Falling is a common serious clinical problem and a leading cause of injury in seniors. The definition of a fall is an event that results in a person unintentionally coming to rest on the ground, floor, or other lower level with or without loss of consciousness or injury. In a recent study published in JAMDA, Orthostatic Hypotension (OH) measured at 30 seconds after standing was related to the risk of falls.
That said, OH should not be confused with functional balance, the way someone will teeter and appear to be unsteady when they initially rise from a seated or lying position. OH is different, it is a measure of blood pressure, not the resident’s true “balance”. We often evaluate a resident’s blood pressure when lying, sitting, and standing however, the study indicates that taking the blood pressure 30 seconds after the resident rises is the most reliable measure for OH.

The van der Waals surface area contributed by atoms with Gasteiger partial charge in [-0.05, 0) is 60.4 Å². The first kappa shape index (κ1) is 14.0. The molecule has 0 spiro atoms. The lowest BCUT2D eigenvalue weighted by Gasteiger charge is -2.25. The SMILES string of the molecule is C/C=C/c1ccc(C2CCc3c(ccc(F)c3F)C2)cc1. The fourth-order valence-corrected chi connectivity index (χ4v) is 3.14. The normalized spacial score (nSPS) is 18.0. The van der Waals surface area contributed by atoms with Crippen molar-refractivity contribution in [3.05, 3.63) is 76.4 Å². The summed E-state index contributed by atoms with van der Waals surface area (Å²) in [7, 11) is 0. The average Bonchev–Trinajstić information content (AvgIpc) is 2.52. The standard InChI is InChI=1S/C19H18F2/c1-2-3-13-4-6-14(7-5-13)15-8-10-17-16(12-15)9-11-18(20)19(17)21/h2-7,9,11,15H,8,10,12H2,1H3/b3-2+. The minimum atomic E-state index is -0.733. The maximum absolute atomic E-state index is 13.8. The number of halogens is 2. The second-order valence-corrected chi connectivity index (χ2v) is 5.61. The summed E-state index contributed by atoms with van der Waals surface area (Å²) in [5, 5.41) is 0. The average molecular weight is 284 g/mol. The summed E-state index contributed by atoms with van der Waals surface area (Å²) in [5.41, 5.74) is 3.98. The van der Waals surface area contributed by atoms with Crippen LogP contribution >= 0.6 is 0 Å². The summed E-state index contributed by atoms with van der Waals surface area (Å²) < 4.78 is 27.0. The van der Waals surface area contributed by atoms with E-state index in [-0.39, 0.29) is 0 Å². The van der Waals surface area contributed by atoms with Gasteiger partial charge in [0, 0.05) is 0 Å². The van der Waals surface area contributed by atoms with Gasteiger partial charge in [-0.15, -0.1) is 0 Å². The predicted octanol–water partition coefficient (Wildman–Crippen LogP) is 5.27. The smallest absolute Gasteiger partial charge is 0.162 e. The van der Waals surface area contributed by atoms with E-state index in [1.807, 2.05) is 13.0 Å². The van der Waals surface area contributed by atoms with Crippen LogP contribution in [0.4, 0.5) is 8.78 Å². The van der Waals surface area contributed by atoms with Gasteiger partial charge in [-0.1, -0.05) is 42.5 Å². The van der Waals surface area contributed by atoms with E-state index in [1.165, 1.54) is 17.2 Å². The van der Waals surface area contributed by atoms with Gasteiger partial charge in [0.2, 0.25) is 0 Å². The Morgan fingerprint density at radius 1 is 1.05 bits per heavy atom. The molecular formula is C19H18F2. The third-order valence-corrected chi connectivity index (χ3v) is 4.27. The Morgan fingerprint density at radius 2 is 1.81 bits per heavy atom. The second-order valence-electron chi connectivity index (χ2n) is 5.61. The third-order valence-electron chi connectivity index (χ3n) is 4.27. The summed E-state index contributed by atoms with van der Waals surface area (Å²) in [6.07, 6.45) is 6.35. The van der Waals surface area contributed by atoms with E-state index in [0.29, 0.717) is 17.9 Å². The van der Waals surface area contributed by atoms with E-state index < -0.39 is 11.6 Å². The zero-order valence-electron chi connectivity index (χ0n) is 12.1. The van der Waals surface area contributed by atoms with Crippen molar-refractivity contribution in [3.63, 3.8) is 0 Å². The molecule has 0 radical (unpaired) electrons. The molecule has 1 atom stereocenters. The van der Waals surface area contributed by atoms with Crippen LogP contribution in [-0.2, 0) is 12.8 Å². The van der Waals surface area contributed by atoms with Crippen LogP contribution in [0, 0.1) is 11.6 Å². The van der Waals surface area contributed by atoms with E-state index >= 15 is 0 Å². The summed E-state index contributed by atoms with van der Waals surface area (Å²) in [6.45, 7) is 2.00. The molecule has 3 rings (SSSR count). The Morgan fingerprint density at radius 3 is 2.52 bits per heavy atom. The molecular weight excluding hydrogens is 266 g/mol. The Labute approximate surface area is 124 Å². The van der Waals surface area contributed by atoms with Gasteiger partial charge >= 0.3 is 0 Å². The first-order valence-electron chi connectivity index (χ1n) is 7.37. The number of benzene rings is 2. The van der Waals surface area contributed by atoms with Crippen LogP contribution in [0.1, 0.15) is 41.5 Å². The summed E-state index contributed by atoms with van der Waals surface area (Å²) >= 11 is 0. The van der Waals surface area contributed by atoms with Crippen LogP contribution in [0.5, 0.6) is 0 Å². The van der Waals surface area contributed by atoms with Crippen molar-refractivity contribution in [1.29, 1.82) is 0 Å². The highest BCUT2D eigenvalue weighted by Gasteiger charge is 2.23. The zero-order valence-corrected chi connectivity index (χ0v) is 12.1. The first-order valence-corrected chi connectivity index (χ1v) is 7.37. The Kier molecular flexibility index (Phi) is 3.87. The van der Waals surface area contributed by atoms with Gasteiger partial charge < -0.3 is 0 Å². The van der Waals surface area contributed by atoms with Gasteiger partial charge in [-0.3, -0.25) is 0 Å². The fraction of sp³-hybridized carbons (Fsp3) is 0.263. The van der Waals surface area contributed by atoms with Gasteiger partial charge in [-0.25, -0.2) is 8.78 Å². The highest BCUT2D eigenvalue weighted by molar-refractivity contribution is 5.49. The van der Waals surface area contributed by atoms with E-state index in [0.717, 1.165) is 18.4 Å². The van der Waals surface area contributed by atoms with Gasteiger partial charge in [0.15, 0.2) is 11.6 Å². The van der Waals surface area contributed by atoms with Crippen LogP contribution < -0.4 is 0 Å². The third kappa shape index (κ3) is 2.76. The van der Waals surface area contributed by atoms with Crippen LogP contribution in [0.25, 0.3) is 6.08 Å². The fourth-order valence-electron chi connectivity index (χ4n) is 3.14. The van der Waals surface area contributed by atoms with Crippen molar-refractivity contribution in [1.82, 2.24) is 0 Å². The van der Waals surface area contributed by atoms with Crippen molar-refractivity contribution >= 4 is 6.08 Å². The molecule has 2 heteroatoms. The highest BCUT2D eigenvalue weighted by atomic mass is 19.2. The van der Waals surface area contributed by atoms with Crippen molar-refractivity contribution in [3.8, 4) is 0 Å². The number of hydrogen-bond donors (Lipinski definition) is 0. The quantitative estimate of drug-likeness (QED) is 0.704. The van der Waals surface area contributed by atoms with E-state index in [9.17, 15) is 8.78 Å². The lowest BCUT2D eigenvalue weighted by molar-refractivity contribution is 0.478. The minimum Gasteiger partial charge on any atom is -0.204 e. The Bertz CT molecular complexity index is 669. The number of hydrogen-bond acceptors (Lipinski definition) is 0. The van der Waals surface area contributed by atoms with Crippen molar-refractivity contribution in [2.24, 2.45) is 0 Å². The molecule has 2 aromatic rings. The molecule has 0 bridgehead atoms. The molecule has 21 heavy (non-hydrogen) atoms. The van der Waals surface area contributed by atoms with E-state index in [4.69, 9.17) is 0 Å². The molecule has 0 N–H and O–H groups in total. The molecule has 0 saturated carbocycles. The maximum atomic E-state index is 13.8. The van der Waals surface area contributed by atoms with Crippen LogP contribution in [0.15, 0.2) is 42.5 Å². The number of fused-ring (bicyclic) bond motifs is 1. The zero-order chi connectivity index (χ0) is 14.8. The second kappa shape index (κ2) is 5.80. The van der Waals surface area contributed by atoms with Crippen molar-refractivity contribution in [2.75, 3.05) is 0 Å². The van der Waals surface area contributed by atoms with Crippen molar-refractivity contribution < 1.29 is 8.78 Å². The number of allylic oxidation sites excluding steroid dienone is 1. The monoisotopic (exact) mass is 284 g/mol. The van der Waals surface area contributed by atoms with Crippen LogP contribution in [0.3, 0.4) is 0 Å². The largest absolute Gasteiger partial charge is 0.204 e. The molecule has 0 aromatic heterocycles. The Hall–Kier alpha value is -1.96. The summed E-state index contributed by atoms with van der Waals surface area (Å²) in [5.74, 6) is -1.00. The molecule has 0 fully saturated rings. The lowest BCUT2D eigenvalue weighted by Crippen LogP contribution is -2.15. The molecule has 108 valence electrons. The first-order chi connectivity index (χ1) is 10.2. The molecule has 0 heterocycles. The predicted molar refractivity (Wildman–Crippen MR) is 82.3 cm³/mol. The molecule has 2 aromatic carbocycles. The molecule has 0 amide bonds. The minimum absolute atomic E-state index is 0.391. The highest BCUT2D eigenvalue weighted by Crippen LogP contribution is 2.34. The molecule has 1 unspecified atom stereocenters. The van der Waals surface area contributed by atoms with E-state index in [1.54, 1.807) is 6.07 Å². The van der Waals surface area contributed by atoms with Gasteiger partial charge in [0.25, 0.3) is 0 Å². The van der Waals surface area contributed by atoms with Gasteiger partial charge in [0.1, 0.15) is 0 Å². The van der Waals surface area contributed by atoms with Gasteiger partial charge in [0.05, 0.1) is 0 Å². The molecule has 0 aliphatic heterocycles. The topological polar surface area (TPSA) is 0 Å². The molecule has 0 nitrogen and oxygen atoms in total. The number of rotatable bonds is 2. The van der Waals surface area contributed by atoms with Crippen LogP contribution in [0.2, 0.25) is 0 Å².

Considering that the prevalence of OH is quite high and many residents are asymptomatic (until they fall), maybe it is time that we re-evaluate how we assess our residents and their risk for falls. A 30-second assessment of blood pressure may indeed identify OH and allow your caregivers to initiate interventions that may actually assist in preventing that next fall. Definitely worth a try! Take your fall log to the next QAPI committee meeting, talk about the study (link below) and identify if there are residents who may benefit from OH preventive interventions! Stay well, stay informed, and stay tuned!